Bikes set to boom on the Brisbane Metro

September 25th, 2018

The Brisbane Metro will easily support over 10,000 weekly bike trips across the Victoria Bridge, with new design plans released today.

The revised plans include a separated two-way cycleway on the upstream side of the bridge and cycle lanes on Melbourne Street.

Bicycle Queensland CEO, Anne Savage, applauded the announcement.

“This is truly a project all Queenslanders can be proud of,” she said.

“The new design will provide residents and visitors with safe, seamless, and central access into Brisbane’s CBD from Southbank and the Cultural Centre, catering to population growth and providing a strong and sustainable investment for great public benefit.”

The Victoria Bridge currently caters for about 800 cycle trips every day, with most trips during morning and afternoon peak hour – the new design is expected to more than double the number of trips taken.

“This new design will revolutionise bike riding into Brisbane from the south side, building on Brisbane’s reputation as one of Australia’s greatest lifestyle destinations, where residents and visitors can easily ride to work and play,” Ms Savage said.

“Importantly, it will mobilise more people in a more manageable way – providing a fast, convenient, and cost-effective solution for thousands of residents who enjoy riding.

“The Brisbane Metro and Melbourne Street Cycleway will revitalise safe bicycle access around the CBD and support projected population growth in the South Brisbane area, which is set to treble by 2031 as the city’s fastest growing suburb.”

More than 18,000 new residents are expected to take up residence in South Brisbane over the next 15 years, representing a 270 per cent surge in people living in a constrained two-square-kilometre precinct.

During just the past 10 years, 5000 additional students have enrolled in schools in and around the Brisbane CBD, and it is predicted that more than 3000 extra students will move into inner-Brisbane in the next five years, with the total population of South Brisbane likely to exceed 25,000 within 15 years.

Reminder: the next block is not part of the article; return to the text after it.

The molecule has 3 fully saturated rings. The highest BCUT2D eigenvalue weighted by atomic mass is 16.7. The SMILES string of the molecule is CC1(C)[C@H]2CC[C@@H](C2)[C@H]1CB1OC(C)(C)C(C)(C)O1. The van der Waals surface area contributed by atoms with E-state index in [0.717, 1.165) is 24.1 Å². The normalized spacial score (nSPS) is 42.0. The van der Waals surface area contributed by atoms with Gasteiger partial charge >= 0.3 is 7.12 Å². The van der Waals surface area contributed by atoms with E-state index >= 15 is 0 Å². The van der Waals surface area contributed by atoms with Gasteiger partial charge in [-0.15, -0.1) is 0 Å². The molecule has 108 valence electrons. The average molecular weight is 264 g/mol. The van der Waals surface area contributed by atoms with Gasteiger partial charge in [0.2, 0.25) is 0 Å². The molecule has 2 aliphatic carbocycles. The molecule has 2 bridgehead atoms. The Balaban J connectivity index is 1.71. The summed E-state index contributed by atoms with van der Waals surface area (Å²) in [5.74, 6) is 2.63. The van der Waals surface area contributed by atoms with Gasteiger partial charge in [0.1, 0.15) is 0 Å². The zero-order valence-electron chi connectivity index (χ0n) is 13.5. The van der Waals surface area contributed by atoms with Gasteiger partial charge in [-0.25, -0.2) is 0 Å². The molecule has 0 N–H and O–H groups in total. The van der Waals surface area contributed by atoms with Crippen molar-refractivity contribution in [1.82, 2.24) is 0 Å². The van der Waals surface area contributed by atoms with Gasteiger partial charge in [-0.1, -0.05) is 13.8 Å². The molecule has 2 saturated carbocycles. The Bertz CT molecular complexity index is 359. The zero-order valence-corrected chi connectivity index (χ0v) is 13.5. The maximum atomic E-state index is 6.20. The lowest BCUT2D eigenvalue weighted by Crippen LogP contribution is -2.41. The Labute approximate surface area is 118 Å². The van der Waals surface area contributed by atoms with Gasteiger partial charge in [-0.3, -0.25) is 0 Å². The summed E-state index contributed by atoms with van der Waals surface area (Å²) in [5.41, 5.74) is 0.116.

“We commend the Council’s recognition of the fact that many of these residents and students will want to travel by bicycle, and should be encouraged to do so.

“Research shows bike riding is the most beneficial form of transport for physical and mental health and social interaction, as well as providing taxpayers with a $5 return on every dollar invested.

“Brisbane Metro will not only carve up congestion and improve travel times around one of Brisbane city’s busiest traffic corridors, it will support the overarching goal to improve community health and well-being.

“This is a ground-breaking move that symbolises the sincerity of Council’s commitment to creating a New World City that promotes healthy and active travel.

“This design raises the benchmark in infrastructure elegance and showcases how healthy travel can be easily integrated in urban design principles, transport planning, and public health strategies.

“Brisbane Metro delivers on the vision to build infrastructure that supports the development of people and places.”

Ms Savage said healthy travel was among the most viable ways for Queensland to improve population fitness and reduce rates of obesity.

“Our goal is to increase the number of weekly cyclists in Queensland from 800,000 today to over 1,000,000 by 2020 – building a healthier, happier community in the process.

“We look forward to celebrating the opening of the Brisbane Metro and Melbourne Street Cycleway and will continue to support Brisbane City Council’s work to move Brisbane on bikes, safely,” she said.


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